'Not every building needs to stand out'

Architect Manuel Zeitlin continues to advocate a 21st-century design aesthetic

Manuel Zeitlin is principal of Manuel Zeitlin Architects, has placed its stamp on local contemporary buildings including Mercury View Lofts, the Tennessee Association of Realtors Building and Terrazzo. Zeitlin sat down with Post Managing Editor William Williams to discuss the business of designing buildings.

Your firm likes to push the envelope with its design aesthetic. But it seems many developers — both locally based and not —  doing work in Nashville take a very safe approach with the architecture for their projects. Is Nashville ready for buildings that show a cutting-edge 21st century aesthetic?

I think the real distinction that we’re seeing is between developers who truly care about the quality of the growth of the city and those who are trying to maximize returns as largely and quickly as possible. Luckily, a majority of developers and institutional clients fall into the first category. 

Why is stucco so popular  — other than the fact it is less expensive to use than other materials — with so many developers and architects involved with the city’s recent and current large-scale projects?

Not every building needs to stand out and scream ‘look at me.’ Stucco is a good neutral material and has appropriate uses. Too often, as your question implies, it becomes the material of choice for those in the second category above.

On this theme, what about the under-construction Hyatt Place in SoBro? The amount of stucco, and color of that stucco, is very unattractive, according to many folks I’ve talked to and who know architecture. Your thoughts?

I haven’t seen recently to comment. The renderings seem to indicate that it, at least, was trying to respond to context. My problem with many of the hotels under construction is that they look like they could be anywhere — and that it not good for a city that is enriching its identity. 

Notwithstanding MZA, what are some other local firms that shine with highly contemporary designs?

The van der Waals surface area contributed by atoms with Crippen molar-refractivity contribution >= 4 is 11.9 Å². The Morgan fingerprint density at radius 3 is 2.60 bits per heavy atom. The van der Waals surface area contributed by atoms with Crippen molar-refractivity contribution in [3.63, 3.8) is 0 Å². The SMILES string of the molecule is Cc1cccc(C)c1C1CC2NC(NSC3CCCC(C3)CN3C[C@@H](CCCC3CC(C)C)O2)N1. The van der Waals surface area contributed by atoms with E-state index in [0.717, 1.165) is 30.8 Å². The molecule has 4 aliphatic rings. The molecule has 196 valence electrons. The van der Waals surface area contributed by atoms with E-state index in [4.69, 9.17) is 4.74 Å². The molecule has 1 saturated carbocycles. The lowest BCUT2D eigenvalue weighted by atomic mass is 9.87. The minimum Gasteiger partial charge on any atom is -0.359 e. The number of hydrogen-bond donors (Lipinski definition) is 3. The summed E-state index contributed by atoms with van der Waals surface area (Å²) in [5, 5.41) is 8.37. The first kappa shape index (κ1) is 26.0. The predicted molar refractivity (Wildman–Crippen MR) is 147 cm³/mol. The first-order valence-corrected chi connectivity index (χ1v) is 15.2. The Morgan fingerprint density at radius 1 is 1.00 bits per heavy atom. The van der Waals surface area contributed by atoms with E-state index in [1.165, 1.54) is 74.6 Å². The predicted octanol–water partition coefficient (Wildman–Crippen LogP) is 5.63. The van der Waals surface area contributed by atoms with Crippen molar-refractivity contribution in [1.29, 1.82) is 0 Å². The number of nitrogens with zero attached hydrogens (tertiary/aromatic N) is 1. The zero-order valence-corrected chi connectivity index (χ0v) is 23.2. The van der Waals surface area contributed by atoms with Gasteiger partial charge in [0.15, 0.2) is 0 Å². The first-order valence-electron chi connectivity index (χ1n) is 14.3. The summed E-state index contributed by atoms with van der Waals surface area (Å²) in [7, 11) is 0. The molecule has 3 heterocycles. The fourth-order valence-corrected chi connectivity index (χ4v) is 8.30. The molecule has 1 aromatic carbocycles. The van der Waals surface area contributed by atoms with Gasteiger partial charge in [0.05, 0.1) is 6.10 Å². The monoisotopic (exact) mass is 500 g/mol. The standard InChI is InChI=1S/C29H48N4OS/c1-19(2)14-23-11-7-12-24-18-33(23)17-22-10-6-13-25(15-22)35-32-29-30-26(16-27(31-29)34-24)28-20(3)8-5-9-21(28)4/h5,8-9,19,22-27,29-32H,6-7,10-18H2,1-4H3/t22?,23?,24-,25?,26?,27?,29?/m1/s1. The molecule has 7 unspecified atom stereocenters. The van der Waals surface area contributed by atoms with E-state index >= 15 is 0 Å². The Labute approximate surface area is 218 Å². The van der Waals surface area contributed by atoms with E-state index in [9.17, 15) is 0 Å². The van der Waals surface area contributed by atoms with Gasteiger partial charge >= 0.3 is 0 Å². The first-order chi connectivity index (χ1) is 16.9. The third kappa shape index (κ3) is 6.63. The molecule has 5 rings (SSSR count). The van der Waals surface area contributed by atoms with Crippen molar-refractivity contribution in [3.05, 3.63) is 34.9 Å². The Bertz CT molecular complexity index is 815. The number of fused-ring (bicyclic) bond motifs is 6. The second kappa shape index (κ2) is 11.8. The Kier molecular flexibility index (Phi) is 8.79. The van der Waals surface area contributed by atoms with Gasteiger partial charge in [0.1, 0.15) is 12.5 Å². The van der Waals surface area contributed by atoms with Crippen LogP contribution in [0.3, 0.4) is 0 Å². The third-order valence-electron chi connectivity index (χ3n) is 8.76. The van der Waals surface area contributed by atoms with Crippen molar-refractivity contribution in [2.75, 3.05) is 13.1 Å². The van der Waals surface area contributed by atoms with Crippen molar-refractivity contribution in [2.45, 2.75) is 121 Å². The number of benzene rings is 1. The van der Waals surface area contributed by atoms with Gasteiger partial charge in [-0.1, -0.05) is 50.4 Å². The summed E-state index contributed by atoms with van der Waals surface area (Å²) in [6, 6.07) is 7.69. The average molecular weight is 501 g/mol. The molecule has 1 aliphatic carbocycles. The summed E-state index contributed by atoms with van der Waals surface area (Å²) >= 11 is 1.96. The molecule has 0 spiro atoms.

Tuck Hinton, EOA, DA|AD, Woodson & Gilchrist, Hastings, Bauer Askew, Polifilo and, wonderfully, the list can go on and on. I also want to acknowledge the incredibly important role that urban visionaries like Bill Barkley (president of Gulch-based City Development Co. LLC) and Kim Hawkins (founding principal of Hawkins Partners Inc.) have played in launching the focus on urbanism. It’s equally important to stress that there are a very large number of disenfranchised urban residents who need to be included in the benefits from improved urban neighborhoods — great schools, parks, walkable services, etc. An inclusive city is an even greater city.

What are a few examples of post-2000-constructed local buildings that show some significant and attractive 21st century design qualities? I would think you like the Music City Center convention facility but I could be wrong.

I like MCC for the tremendous impact it is having on the city as a result of its presence. I’m very excited by Tuck Hinton’s addition to the Country Music Hall of Fame, the new bike share program and the green circulator buses. I’m not as interested in futuristic design aesthetics as I am in seeing a real commitment to sustainability and would posit that any design that doesn’t make a significant contribution to improving the environment really isn’t a 21st century design.

I know some folks who are concerned that the MZA-designed building to soon rise in Hillsboro Village (and to be developed by H.G. Hill Realty Co.) will not offer the old-school charm, grit or quirkiness of its predecessor. Can you put their concerns at ease?

Yes. It’s hard to imagine a more sensitively designed contextual response. A variety of materials and massing, one- and two-story scale at street fronts with a variety of balconies and outdoor terraces all will help keep the feel of the Village. And it will, hopefully, be evident that this new design could only be located on this particular site in this particular context. Kim Hawkins set the stage for the design with a concept ringing a green roof over the parking garage with urban apartments. [Local architect] John TeSelle, co-member of the Hillsboro Village UDO committee, had a great suggestion to enable each retail tenant to localize their own storefront. [Hill Realty’s] Jimmy Granbery’s interest in adding over 40 apartments to the mix helps make the Village more of a round-the-clock urban neighborhood. 

Is there a mid-sized city Nashville can look to for post-2000 design cues?

Look at what cities are making significant investments in sustainable infrastructure and energy sources and addressing restoration of wetlands and you’ll see the cities that we need to be learning from. Size doesn’t matter.